Tuesday, March 08, 2011

Why I write mysteries

Writing and Righting Wrongs

When a writer friend recently asked why I write mysteries instead of other forms of fiction, I realized for the first time that the reason has more to do with a young murder victim named Deborah Sue Williamson than the fictional girl detective Nancy Drew. 

Like many, I initially became intrigued by the mystery genre when I discovered the adventures of Nancy Drew and the thrill of being able to solve puzzling cases along with her. But after carefully contemplating my writer friend's question, I know my first real murder mystery had a far greater impact.

I was a young police beat reporter at a newspaper in Lubbock, Texas, when beautiful blonde newlywed Deborah Sue Williamson was brutally stabbed 17 times on August 24, 1975, and left to die inside the carport of her new home. Her husband found her body when he returned from working at the pizza restaurant he managed. Deborah Sue's wedding dress lay on the guestroom bed inside the house, and her purse was missing along with their wedding album.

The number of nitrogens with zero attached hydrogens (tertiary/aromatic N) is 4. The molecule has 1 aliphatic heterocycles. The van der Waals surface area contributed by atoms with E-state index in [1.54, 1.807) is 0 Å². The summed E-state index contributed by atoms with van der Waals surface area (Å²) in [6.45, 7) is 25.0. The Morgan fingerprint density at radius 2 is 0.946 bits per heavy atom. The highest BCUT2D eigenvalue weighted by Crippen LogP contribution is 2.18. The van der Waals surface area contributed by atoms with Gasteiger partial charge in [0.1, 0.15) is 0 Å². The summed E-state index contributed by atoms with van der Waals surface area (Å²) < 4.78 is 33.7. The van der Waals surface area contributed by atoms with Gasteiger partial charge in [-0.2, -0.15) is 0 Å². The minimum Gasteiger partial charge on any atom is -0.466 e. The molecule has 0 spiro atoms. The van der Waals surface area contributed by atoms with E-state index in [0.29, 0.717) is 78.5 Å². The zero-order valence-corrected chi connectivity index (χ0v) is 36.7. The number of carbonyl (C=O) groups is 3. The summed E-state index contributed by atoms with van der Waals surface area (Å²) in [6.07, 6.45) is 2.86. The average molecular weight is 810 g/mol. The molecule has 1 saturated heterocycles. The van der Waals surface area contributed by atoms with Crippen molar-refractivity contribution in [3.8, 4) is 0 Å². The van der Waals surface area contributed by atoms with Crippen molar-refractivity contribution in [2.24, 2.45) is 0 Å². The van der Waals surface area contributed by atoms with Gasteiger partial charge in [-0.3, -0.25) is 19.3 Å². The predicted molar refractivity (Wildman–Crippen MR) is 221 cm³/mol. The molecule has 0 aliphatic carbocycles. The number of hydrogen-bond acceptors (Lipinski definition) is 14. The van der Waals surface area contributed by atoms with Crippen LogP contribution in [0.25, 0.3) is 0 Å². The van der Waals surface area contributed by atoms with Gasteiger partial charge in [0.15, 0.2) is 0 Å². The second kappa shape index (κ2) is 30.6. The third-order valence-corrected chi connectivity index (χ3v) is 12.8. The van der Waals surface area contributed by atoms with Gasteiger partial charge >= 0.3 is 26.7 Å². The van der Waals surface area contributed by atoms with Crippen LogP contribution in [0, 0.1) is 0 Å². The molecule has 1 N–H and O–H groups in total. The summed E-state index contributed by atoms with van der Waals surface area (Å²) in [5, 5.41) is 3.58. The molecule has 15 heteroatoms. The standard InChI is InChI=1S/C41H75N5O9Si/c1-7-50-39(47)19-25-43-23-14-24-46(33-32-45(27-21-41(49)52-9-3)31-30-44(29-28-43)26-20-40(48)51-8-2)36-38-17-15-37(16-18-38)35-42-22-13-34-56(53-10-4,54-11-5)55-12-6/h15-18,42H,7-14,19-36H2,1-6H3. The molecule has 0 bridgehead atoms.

She was only 18 years old.

The murder, which remains unsolved today, shocked the West Texas city of 225,000. My editor vowed the Lubbock Avalanche-Journal would carry a front-page story every day until her killer was found. By the time he gave up almost four months later, I knew more about Deborah Sue Williamson than anyone had a right to beyond her immediate family.

For more than 35 years, her murder has haunted me. When a crazy drifter named Henry Lee Lucas confessed in the 1980s to her slaying and over 500 more – crimes he later recanted – I knew it wasn’t him. Her parents did, too, and even sold their home to finance an investigation to prove it so police would continue looking for the real killer.

And it is a grave injustice and an unspeakable tragedy that her murderer still walks free today.

I am a relative newcomer to the mystery genre, having spent decades focused on writing non-fiction articles and books. A few years ago, I decided to try writing a mystery, thinking it might be an interesting challenge and also possibly help exorcise some of the demons from my police beat days.